All that the beginner in prayer has to do–and you must not forget this, for it is very important–is to labor and be resolute and prepare himself with all possible diligence to bring his will into conformity with the will of God. As I shall say later, you may be quite sure that this comprises the very greatest perfection that can be attained on the spiritual road. (Teresa of Avila: Second Mansions)
Take a few moments to contemplate Teresa’s words related to prayer. Labor. Resolute. Preparation. Diligence. We focus intently to bring our will into conformity with the will of God. This, according to Teresa, “comprises the very greatest perfection that can be attained on the spiritual road”.
Christians have different views about the will of God. My observations are primarily based on seeing these views practiced (in contrast to theological or scholarly positions):
- For some “The will of God” is a behavioral code. At dinner a few years ago someone described her friend as “a really committed Christian”. She based her conclusion on this person’s rigidly conservative lifestyle. In the late 70s a friend of mine loved Led Zeppelin. He couldn’t reconcile his music with his rule-based church. Stifled, he guiltily wandered away from the faith for years. (Zeppelin sang Stairway to Heaven. How much more spiritual could you get?) Certainly embracing God’s will impacts our ethics. But His will is not about finding the right set of rules — no matter how conservative or liberal those rules. We know we can learn “the right behaviors” and not love. Some even learn “the right behaviors” to use as a weapon. Isaiah warned us: “Look, you only fast to quarrel and to fight and to strike with a wicked fist.”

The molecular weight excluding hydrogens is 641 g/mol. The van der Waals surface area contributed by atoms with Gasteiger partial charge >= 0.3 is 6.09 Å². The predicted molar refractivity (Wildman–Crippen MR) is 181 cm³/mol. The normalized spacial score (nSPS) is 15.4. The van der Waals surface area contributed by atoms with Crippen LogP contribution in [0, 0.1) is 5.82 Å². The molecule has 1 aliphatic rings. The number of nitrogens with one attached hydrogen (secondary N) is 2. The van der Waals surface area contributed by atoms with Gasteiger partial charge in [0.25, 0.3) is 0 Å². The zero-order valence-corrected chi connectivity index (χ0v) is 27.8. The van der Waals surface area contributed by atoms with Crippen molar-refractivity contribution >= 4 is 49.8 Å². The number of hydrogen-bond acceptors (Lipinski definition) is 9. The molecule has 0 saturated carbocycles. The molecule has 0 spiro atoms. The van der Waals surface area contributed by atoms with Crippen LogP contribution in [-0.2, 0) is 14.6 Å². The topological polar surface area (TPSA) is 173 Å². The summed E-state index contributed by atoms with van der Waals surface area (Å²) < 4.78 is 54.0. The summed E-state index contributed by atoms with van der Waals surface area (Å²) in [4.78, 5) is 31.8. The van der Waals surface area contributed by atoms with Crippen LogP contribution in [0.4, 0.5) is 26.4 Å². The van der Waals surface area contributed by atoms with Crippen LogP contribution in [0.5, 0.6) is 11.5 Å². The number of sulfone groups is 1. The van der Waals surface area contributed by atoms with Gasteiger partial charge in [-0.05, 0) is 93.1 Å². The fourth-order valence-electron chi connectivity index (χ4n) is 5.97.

- Others see “The will of God” as deterministic. According to God’s foreknowledge He determined all details in advance of creation. This view neglects critical variables like prayer, human choice, randomness, and spiritual warfare. (I find irony that some determinists blame their unhappiness on their spouse, their pastor, and their job.)
- In another perspective God designed the future as “open”. Many things influence outcomes (e.g. prayer, choice, spiritual warfare). Some practitioners of this view suggest God intervenes in the “majors” but not the “details” giving us great freedom to manage most of our own lives. (For example: In planning a vacation, God doesn’t really care whether I go to New York City or Yosemite National Park). This view solves many complex issues — and creates a few others including the assumption we can effectively discern the difference between “the details” and “the majors”. It also assumes we understand where God intends to focus his involvement.
I encourage you to spend time in prayer and meditation focused on the will of God. To help you begin or restart your practice in prayer and meditation click here.
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